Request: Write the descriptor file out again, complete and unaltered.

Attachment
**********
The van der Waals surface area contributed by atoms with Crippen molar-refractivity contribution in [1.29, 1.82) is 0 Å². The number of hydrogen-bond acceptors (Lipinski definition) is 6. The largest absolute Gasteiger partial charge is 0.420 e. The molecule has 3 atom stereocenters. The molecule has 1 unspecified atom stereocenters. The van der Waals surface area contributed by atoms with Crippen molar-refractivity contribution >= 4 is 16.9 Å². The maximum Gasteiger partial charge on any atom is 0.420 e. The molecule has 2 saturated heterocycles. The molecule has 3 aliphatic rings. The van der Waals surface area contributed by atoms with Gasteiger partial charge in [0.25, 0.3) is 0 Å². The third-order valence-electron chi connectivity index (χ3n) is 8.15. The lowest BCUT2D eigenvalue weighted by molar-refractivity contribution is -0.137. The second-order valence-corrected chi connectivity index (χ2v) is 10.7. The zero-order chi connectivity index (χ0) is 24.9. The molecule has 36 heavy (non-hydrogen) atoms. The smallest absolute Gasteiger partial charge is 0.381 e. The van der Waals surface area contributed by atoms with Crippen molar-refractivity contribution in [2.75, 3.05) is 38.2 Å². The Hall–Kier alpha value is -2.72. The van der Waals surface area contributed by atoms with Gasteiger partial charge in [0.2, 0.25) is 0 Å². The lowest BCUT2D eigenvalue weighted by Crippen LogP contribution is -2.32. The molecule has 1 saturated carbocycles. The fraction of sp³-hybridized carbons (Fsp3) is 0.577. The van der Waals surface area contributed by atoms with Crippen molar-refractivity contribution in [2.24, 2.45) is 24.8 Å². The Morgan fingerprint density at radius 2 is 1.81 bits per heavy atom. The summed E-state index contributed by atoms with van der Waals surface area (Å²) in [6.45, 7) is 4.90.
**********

The van der Waals surface area contributed by atoms with Crippen molar-refractivity contribution in [1.29, 1.82) is 0 Å². The number of hydrogen-bond acceptors (Lipinski definition) is 6. The largest absolute Gasteiger partial charge is 0.420 e. The molecule has 3 atom stereocenters. The molecule has 1 unspecified atom stereocenters. The van der Waals surface area contributed by atoms with Crippen molar-refractivity contribution >= 4 is 16.9 Å². The maximum Gasteiger partial charge on any atom is 0.420 e. The molecule has 2 saturated heterocycles. The molecule has 3 aliphatic rings. The van der Waals surface area contributed by atoms with Gasteiger partial charge in [0.25, 0.3) is 0 Å². The third-order valence-electron chi connectivity index (χ3n) is 8.15. The lowest BCUT2D eigenvalue weighted by molar-refractivity contribution is -0.137. The second-order valence-corrected chi connectivity index (χ2v) is 10.7. The zero-order chi connectivity index (χ0) is 24.9. The molecule has 36 heavy (non-hydrogen) atoms. The smallest absolute Gasteiger partial charge is 0.381 e. The van der Waals surface area contributed by atoms with Crippen molar-refractivity contribution in [2.75, 3.05) is 38.2 Å². The Hall–Kier alpha value is -2.72. The van der Waals surface area contributed by atoms with Gasteiger partial charge in [0.2, 0.25) is 0 Å². The lowest BCUT2D eigenvalue weighted by Crippen LogP contribution is -2.32. The molecule has 1 saturated carbocycles. The fraction of sp³-hybridized carbons (Fsp3) is 0.577. The van der Waals surface area contributed by atoms with Crippen molar-refractivity contribution in [2.24, 2.45) is 24.8 Å². The Morgan fingerprint density at radius 2 is 1.81 bits per heavy atom. The summed E-state index contributed by atoms with van der Waals surface area (Å²) in [6.45, 7) is 4.90.